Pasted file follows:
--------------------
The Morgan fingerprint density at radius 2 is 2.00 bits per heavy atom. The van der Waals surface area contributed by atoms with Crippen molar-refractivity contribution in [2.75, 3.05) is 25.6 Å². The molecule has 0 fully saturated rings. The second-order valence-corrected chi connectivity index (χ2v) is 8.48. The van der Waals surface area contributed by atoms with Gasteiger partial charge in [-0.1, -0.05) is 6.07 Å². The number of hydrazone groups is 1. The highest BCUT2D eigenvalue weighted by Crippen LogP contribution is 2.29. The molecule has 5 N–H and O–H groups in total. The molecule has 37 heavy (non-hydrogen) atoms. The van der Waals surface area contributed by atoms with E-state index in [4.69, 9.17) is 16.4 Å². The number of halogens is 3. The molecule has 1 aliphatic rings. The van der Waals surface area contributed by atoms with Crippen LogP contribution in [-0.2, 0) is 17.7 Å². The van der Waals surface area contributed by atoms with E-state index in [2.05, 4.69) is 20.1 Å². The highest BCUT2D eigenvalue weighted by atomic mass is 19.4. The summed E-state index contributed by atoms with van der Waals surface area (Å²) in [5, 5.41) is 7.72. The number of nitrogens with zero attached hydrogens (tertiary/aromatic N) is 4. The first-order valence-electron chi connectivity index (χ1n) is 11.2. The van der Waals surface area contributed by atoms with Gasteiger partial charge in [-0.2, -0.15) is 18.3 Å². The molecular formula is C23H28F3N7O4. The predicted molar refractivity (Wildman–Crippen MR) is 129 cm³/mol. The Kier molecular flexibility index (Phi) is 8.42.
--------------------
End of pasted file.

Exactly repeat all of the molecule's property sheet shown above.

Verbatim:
The Morgan fingerprint density at radius 2 is 2.00 bits per heavy atom. The van der Waals surface area contributed by atoms with Crippen molar-refractivity contribution in [2.75, 3.05) is 25.6 Å². The molecule has 0 fully saturated rings. The second-order valence-corrected chi connectivity index (χ2v) is 8.48. The van der Waals surface area contributed by atoms with Gasteiger partial charge in [-0.1, -0.05) is 6.07 Å². The number of hydrazone groups is 1. The highest BCUT2D eigenvalue weighted by Crippen LogP contribution is 2.29. The molecule has 5 N–H and O–H groups in total. The molecule has 37 heavy (non-hydrogen) atoms. The van der Waals surface area contributed by atoms with E-state index in [4.69, 9.17) is 16.4 Å². The number of halogens is 3. The molecule has 1 aliphatic rings. The van der Waals surface area contributed by atoms with Crippen LogP contribution in [-0.2, 0) is 17.7 Å². The van der Waals surface area contributed by atoms with E-state index in [2.05, 4.69) is 20.1 Å². The highest BCUT2D eigenvalue weighted by atomic mass is 19.4. The summed E-state index contributed by atoms with van der Waals surface area (Å²) in [5, 5.41) is 7.72. The number of nitrogens with zero attached hydrogens (tertiary/aromatic N) is 4. The first-order valence-electron chi connectivity index (χ1n) is 11.2. The van der Waals surface area contributed by atoms with Gasteiger partial charge in [-0.2, -0.15) is 18.3 Å². The molecular formula is C23H28F3N7O4. The predicted molar refractivity (Wildman–Crippen MR) is 129 cm³/mol. The Kier molecular flexibility index (Phi) is 8.42.